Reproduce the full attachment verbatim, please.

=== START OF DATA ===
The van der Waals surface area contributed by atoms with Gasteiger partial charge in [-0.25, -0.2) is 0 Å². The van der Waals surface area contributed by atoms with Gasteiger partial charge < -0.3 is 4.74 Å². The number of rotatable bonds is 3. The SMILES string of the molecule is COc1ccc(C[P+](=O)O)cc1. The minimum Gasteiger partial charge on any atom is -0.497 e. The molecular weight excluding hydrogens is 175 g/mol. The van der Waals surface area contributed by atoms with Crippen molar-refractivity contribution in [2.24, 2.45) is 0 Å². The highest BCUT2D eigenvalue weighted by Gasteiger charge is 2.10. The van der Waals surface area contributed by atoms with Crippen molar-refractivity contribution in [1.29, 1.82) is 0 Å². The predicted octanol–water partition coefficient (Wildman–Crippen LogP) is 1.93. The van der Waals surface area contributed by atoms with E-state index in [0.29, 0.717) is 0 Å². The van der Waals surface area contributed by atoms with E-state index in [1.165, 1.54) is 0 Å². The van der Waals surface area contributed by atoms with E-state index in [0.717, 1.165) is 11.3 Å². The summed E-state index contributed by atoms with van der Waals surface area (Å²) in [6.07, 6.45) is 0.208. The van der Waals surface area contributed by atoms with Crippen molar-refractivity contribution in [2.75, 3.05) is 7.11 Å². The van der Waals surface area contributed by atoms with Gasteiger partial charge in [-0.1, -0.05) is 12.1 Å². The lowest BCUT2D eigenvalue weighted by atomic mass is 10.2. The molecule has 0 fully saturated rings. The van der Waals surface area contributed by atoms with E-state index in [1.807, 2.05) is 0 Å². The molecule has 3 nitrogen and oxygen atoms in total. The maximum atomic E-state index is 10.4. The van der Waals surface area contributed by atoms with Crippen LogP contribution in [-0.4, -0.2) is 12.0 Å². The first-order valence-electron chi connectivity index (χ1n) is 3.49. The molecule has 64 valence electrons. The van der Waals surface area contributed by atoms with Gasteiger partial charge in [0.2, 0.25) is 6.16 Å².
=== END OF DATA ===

The van der Waals surface area contributed by atoms with Gasteiger partial charge in [-0.25, -0.2) is 0 Å². The van der Waals surface area contributed by atoms with Gasteiger partial charge < -0.3 is 4.74 Å². The number of rotatable bonds is 3. The SMILES string of the molecule is COc1ccc(C[P+](=O)O)cc1. The minimum Gasteiger partial charge on any atom is -0.497 e. The molecular weight excluding hydrogens is 175 g/mol. The van der Waals surface area contributed by atoms with Crippen molar-refractivity contribution in [2.24, 2.45) is 0 Å². The highest BCUT2D eigenvalue weighted by Gasteiger charge is 2.10. The van der Waals surface area contributed by atoms with Crippen molar-refractivity contribution in [1.29, 1.82) is 0 Å². The predicted octanol–water partition coefficient (Wildman–Crippen LogP) is 1.93. The van der Waals surface area contributed by atoms with E-state index in [0.29, 0.717) is 0 Å². The van der Waals surface area contributed by atoms with E-state index in [1.165, 1.54) is 0 Å². The van der Waals surface area contributed by atoms with E-state index in [0.717, 1.165) is 11.3 Å². The summed E-state index contributed by atoms with van der Waals surface area (Å²) in [6.07, 6.45) is 0.208. The van der Waals surface area contributed by atoms with Crippen molar-refractivity contribution in [2.75, 3.05) is 7.11 Å². The van der Waals surface area contributed by atoms with Gasteiger partial charge in [-0.1, -0.05) is 12.1 Å². The lowest BCUT2D eigenvalue weighted by atomic mass is 10.2. The molecule has 0 fully saturated rings. The van der Waals surface area contributed by atoms with E-state index in [1.807, 2.05) is 0 Å². The molecule has 3 nitrogen and oxygen atoms in total. The maximum atomic E-state index is 10.4. The van der Waals surface area contributed by atoms with Crippen LogP contribution in [-0.4, -0.2) is 12.0 Å². The first-order valence-electron chi connectivity index (χ1n) is 3.49. The molecule has 64 valence electrons. The van der Waals surface area contributed by atoms with Gasteiger partial charge in [0.2, 0.25) is 6.16 Å².